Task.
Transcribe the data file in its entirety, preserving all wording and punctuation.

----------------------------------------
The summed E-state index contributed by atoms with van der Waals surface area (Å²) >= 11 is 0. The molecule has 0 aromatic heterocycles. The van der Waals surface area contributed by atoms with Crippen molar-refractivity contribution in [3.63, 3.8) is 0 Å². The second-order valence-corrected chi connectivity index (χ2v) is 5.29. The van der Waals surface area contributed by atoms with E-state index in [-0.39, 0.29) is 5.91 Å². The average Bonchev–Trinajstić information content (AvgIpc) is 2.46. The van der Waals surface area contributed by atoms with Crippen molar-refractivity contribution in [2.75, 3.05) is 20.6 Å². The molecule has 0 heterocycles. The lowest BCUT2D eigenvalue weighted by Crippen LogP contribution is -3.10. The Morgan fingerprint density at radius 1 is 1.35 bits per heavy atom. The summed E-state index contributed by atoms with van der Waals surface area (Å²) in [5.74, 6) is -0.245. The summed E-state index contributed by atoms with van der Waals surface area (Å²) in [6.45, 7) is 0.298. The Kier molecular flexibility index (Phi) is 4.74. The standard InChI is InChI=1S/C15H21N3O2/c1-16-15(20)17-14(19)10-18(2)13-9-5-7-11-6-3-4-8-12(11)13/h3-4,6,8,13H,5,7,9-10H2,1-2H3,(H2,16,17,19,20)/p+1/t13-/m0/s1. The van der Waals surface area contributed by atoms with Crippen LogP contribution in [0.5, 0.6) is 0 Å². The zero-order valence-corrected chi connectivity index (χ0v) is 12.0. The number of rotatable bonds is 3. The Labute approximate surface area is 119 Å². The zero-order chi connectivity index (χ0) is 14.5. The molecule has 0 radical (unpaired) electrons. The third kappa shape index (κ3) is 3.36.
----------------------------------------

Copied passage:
The summed E-state index contributed by atoms with van der Waals surface area (Å²) >= 11 is 0. The molecule has 0 aromatic heterocycles. The van der Waals surface area contributed by atoms with Crippen molar-refractivity contribution in [3.63, 3.8) is 0 Å². The second-order valence-corrected chi connectivity index (χ2v) is 5.29. The van der Waals surface area contributed by atoms with E-state index in [-0.39, 0.29) is 5.91 Å². The average Bonchev–Trinajstić information content (AvgIpc) is 2.46. The van der Waals surface area contributed by atoms with Crippen molar-refractivity contribution in [2.75, 3.05) is 20.6 Å². The molecule has 0 heterocycles. The lowest BCUT2D eigenvalue weighted by Crippen LogP contribution is -3.10. The Morgan fingerprint density at radius 1 is 1.35 bits per heavy atom. The summed E-state index contributed by atoms with van der Waals surface area (Å²) in [5.74, 6) is -0.245. The summed E-state index contributed by atoms with van der Waals surface area (Å²) in [6.45, 7) is 0.298. The Kier molecular flexibility index (Phi) is 4.74. The standard InChI is InChI=1S/C15H21N3O2/c1-16-15(20)17-14(19)10-18(2)13-9-5-7-11-6-3-4-8-12(11)13/h3-4,6,8,13H,5,7,9-10H2,1-2H3,(H2,16,17,19,20)/p+1/t13-/m0/s1. The van der Waals surface area contributed by atoms with Crippen LogP contribution in [0.5, 0.6) is 0 Å². The zero-order valence-corrected chi connectivity index (χ0v) is 12.0. The number of rotatable bonds is 3. The Labute approximate surface area is 119 Å². The zero-order chi connectivity index (χ0) is 14.5. The molecule has 0 radical (unpaired) electrons. The third kappa shape index (κ3) is 3.36.